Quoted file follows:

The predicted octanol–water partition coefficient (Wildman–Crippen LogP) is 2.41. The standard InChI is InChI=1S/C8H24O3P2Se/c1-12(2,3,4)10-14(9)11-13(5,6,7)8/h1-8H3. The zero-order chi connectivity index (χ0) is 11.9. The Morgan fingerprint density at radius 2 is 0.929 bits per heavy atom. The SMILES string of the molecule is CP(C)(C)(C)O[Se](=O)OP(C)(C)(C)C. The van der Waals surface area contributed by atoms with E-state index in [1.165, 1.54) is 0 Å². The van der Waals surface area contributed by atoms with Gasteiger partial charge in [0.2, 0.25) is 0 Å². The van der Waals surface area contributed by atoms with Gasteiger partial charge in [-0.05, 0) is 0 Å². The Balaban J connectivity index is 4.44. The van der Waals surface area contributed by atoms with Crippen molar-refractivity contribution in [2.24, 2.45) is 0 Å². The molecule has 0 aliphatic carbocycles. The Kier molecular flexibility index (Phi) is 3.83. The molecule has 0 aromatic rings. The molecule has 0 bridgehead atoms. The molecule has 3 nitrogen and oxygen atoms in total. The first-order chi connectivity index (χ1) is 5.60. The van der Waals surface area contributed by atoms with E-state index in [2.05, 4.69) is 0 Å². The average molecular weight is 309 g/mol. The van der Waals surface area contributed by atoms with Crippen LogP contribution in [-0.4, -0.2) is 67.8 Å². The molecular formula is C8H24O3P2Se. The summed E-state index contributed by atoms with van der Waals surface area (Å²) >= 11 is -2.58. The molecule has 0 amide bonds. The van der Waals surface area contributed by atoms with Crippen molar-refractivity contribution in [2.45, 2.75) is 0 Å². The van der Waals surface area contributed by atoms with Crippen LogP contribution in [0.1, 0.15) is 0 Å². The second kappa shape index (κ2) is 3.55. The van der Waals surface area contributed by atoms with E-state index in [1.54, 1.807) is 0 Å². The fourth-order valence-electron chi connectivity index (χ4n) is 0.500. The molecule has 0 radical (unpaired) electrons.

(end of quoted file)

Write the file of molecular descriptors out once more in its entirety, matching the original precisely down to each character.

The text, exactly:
The predicted octanol–water partition coefficient (Wildman–Crippen LogP) is 2.41. The standard InChI is InChI=1S/C8H24O3P2Se/c1-12(2,3,4)10-14(9)11-13(5,6,7)8/h1-8H3. The zero-order chi connectivity index (χ0) is 11.9. The Morgan fingerprint density at radius 2 is 0.929 bits per heavy atom. The SMILES string of the molecule is CP(C)(C)(C)O[Se](=O)OP(C)(C)(C)C. The van der Waals surface area contributed by atoms with E-state index in [1.165, 1.54) is 0 Å². The van der Waals surface area contributed by atoms with Gasteiger partial charge in [0.2, 0.25) is 0 Å². The van der Waals surface area contributed by atoms with Gasteiger partial charge in [-0.05, 0) is 0 Å². The Balaban J connectivity index is 4.44. The van der Waals surface area contributed by atoms with Crippen molar-refractivity contribution in [2.24, 2.45) is 0 Å². The molecule has 0 aliphatic carbocycles. The Kier molecular flexibility index (Phi) is 3.83. The molecule has 0 aromatic rings. The molecule has 0 bridgehead atoms. The molecule has 3 nitrogen and oxygen atoms in total. The first-order chi connectivity index (χ1) is 5.60. The van der Waals surface area contributed by atoms with E-state index in [2.05, 4.69) is 0 Å². The average molecular weight is 309 g/mol. The van der Waals surface area contributed by atoms with Crippen LogP contribution in [-0.4, -0.2) is 67.8 Å². The molecular formula is C8H24O3P2Se. The summed E-state index contributed by atoms with van der Waals surface area (Å²) >= 11 is -2.58. The molecule has 0 amide bonds. The van der Waals surface area contributed by atoms with Crippen molar-refractivity contribution in [2.45, 2.75) is 0 Å². The van der Waals surface area contributed by atoms with Crippen LogP contribution in [0.1, 0.15) is 0 Å². The second kappa shape index (κ2) is 3.55. The van der Waals surface area contributed by atoms with E-state index in [1.54, 1.807) is 0 Å². The fourth-order valence-electron chi connectivity index (χ4n) is 0.500. The molecule has 0 radical (unpaired) electrons.